A calendar with every country in the world: national holidays, religions, world time zones, dialing codes, international weather.
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Passport and/or Visa Requirements: For information about entry requirements, travelers, particularly those planning to enter by sailing vessel, may wish to contact the French Embassy at 4101 Reservoir Road, N.W., Washington, D.C. 20007, telephone (202) 944-6000.
Medical Facilities: Medical treatment is generally good on the major islands, but is limited in areas that are more remote or less populated. Emergency patients and those with serious illnesses are often referred to facilities on Tahiti for treatment. In Papeete, the capital of Tahiti, there are two major hospitals as well as several private clinics that provide 24-hour medical service. Doctors and hospitals often expect immediate cash payment for health services provided to patients who are not local residents. The Medicare/Medicaid program does not provide payment for medical services outside of the United States. U.S. medical insurance is not always valid overseas and health care, like most goods and services available in French Polynesia, is costly. Supplemental medical insurance which specifically covers treatment in French Polynesia and includes a provision for medical evacuation may prove useful. Information on health matters may also be obtained from the Centers for Disease Control and Prevention through its international travelers hotline at (404) 332-4559 or via the CDC home page on the Internet: http://www.cdc.gov.
Travel Warnings, Advisories and Areas of Instability: Petty crime, such as pickpocketing and purse snatching, occurs. The loss or theft abroad of a U.S. passport should be reported immediately to the local police, and the nearest U.S. Embassy. Useful information on safeguarding valuables and protecting personal security is available in the Department of State Pamphlet, "A Safe Trip Abroad". It can be obtained from the Superintendent of Documents, U.S. Government Printing Office, Washington, D.C. 20402.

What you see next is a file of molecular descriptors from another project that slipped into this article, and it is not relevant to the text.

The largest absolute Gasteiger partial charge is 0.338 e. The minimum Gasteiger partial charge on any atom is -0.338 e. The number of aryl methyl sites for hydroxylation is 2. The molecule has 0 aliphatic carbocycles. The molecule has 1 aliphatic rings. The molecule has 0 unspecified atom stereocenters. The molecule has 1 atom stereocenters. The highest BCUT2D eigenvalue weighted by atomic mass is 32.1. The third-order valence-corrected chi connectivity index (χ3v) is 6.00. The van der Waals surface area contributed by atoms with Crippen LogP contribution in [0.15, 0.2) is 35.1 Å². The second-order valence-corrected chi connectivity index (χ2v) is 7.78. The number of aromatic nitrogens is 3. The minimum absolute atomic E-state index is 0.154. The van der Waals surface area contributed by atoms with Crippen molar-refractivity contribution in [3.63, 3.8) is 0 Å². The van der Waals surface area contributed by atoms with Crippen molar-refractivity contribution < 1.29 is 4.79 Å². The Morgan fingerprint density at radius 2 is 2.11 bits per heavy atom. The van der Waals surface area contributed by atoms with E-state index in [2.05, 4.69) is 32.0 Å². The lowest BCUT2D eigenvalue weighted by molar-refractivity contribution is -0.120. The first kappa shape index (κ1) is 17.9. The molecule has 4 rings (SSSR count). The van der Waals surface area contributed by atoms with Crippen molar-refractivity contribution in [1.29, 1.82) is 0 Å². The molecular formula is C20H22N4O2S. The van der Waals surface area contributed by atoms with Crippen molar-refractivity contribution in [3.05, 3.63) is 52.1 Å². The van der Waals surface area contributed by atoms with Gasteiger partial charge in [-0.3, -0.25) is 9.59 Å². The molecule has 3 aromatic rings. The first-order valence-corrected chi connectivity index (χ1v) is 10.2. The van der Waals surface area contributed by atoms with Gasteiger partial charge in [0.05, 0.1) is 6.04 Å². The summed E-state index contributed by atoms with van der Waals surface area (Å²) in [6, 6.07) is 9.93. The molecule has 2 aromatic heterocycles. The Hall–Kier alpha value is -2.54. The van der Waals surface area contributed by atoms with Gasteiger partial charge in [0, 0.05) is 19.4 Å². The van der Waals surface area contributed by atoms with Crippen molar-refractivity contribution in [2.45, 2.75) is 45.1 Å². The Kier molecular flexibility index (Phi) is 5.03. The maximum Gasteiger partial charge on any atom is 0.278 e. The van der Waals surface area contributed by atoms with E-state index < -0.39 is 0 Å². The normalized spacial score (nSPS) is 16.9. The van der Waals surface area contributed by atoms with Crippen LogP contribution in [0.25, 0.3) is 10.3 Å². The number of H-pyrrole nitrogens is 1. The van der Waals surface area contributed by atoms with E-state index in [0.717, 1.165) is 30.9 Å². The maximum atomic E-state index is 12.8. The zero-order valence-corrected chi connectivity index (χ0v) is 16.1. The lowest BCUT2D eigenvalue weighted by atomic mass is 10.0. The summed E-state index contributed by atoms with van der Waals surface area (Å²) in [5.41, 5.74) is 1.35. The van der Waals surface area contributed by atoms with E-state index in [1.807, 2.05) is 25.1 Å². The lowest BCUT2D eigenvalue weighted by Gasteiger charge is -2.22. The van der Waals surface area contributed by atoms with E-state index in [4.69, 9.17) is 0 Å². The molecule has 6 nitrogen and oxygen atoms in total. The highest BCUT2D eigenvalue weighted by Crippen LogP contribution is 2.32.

Criminal Penalties: While in a foreign country, a U.S. citizen is subject to that country's laws and regulations, which sometimes differ significantly from those in the United States and do not afford the protections available to the individual under U.S. law. Penalties for breaking the law can be more severe than in the United States for similar offenses. Persons violating the law, even unknowingly, may be expelled, arrested or imprisoned. Penalties for possession, use, or trafficking in illegal drugs are strict, and convicted offenders can expect jail sentences and fines.
Road Safety: Traffic moves on the right in Tahiti. While most major roads are paved, many secondary roads are not. Traffic is brisk and all types of vehicles and pedestrians jockey for space on narrow streets. Tourists may wish to consider using extra caution when driving, particularly at night.
Registration/Embassy Location: There is no U.S. Embassy or diplomatic post on Tahiti nor on any of the other French Polynesian islands. Assistance for U.S. citizens is provided by the U.S. Embassy in Suva, Fiji, which is located at 31 Loftus Street in the capital city of Suva. The telephone number is 679-314-466, the fax number is 679-300-081.
Americans are encouraged to register with the U.S. Embassy in Suva, Fiji, and to obtain up-to-date information on travel and security in French Polynesia. Given the distance, the U.S. Embassy's availability to provide on-the-spot service is limited.
Observed and Celebrated?
International Date Planner
for a complete international holiday list for all public holidays throughout the year.
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